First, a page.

April 05, 2013
This week we celebrated one of the great traditions at the University of Kansas Medical Center: the annual Student Research Forum. Now its 35th year, the event provides an opportunity for students in graduate studies, health professions, medicine and nursing to present research projects to the campus community.
The forum serves a number of worthwhile purposes. First, it gives students presentation experience. Most of the 136 students who participated in Thursday's event at Beller Conference Center gave oral presentations. They spoke for eight minutes before taking questions from the faculty members who volunteered to serve as judges. The 23 students who did not present slides participated in a poster session.
In addition to the opportunity to practice their communications skills, the forum gives students a chance to receive constructive feedback on the research. The event is organized in such a way that students present in front of volunteer judges who work in and outside of their home schools. This design helps students understand what it's like to communicate to an audience different from the one they see in the labs and clinics where they spend most of the time. In turn, the faculty members are able to shape questions and write comments based on the diversity of their knowledge and experiences. It's like interprofessional education speed-dating!
At the forum, the students shared a broad range of research projects at various stages of development. The daylong event took place in four different conference rooms to accommodate all the scholars. At 8 a.m., Anna Groover, a doctoral student in anatomy and cell biology, discussed her research into how exercise may help alleviate the pain associated with diabetic neuropathy; in the next room, Christine Hadsell, a doctoral student in nursing, presented the results of a pilot study of the perceptions of mothers of infants in neonatal intensive care units and the nurses who care for them. (Hadsell, incidentally, participated via web conferencing software; she is an online student.)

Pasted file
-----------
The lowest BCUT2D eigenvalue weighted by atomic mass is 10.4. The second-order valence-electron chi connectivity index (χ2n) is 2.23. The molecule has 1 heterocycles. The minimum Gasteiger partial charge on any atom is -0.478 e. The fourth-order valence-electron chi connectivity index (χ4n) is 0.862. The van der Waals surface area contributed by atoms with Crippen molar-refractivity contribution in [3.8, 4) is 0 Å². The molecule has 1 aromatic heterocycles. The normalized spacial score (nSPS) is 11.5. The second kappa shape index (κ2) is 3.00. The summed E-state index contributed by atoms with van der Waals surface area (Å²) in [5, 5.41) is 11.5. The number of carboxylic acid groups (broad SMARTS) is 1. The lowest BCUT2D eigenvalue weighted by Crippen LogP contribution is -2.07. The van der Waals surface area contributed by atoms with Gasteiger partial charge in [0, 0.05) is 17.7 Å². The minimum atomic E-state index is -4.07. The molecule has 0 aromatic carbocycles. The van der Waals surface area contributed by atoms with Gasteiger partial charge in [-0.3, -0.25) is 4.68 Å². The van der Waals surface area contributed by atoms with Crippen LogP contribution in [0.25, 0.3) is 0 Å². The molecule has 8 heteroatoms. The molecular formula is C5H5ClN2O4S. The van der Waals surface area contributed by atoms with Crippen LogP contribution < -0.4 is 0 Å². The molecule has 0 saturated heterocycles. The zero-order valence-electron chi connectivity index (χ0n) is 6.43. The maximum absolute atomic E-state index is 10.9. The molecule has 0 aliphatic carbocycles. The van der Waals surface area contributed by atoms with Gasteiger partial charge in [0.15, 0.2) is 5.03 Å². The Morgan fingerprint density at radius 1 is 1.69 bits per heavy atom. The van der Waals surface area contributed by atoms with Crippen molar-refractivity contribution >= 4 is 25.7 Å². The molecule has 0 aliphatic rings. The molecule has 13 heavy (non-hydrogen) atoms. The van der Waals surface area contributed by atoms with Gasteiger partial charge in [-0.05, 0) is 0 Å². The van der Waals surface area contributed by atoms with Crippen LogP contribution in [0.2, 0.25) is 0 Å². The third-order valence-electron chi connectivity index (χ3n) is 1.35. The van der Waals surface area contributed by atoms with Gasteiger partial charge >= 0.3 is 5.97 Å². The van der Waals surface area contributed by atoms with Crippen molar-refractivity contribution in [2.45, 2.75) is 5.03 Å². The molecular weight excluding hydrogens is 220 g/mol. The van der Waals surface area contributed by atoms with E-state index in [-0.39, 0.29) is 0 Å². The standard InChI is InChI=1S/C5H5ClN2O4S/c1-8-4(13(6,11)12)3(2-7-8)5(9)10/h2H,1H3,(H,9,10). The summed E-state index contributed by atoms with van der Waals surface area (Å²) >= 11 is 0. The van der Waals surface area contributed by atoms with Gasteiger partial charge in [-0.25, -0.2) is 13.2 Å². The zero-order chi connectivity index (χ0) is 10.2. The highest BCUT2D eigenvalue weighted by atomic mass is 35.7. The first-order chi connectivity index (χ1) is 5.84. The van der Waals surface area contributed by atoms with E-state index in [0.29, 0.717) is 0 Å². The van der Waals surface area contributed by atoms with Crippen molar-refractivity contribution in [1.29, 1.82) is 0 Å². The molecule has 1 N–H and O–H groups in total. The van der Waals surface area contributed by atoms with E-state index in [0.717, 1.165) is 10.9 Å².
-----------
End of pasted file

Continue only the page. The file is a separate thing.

The event, which is sponsored by the Graduate Student Council, takes a lot of planning and coordination. I thank and congratulate the co-chairs of the Student Research Forum, Bliss O'Bryhim and Julie Mitchell, and the other members of the organizing committee for their time, effort and leadership. The organizers worked closely with Dr. Allen Rawitch, Dr. Michael Werle and Kelly Bellmyer in the Office of Graduate Studies. Shannon Hennessy and Rhonda Francis in Information Resources provided technical support.
I also want to thank the more than 50 faculty members who served as volunteer judges. And congratulations to the winners, who will receive their awards at a banquet tonight at Homestead Country Club in Prairie Village.
Earlier in the week, some of our undergraduate students showed off their research, as well. The first annual Undergraduate Research Summit took place in the rotunda of the Capitol building in Topeka. The event, which is modeled after the Graduate Research Summit, was originally scheduled to take place in February but was postponed because of a winter storm.
The summit featured students at the medical center, the Lawrence campus and other Kansas Board of Regents public four-year universities. The medical center students who went to Topeka are studying health information management, nursing and respiratory care. This news release has more information about their projects.
The diverse elements of the University of Kansas are united by their mission to educate leaders, build healthy communities and make discoveries that change the world. This week's student research events highlighted our efforts to carry out each of these missions. Well done, everyone.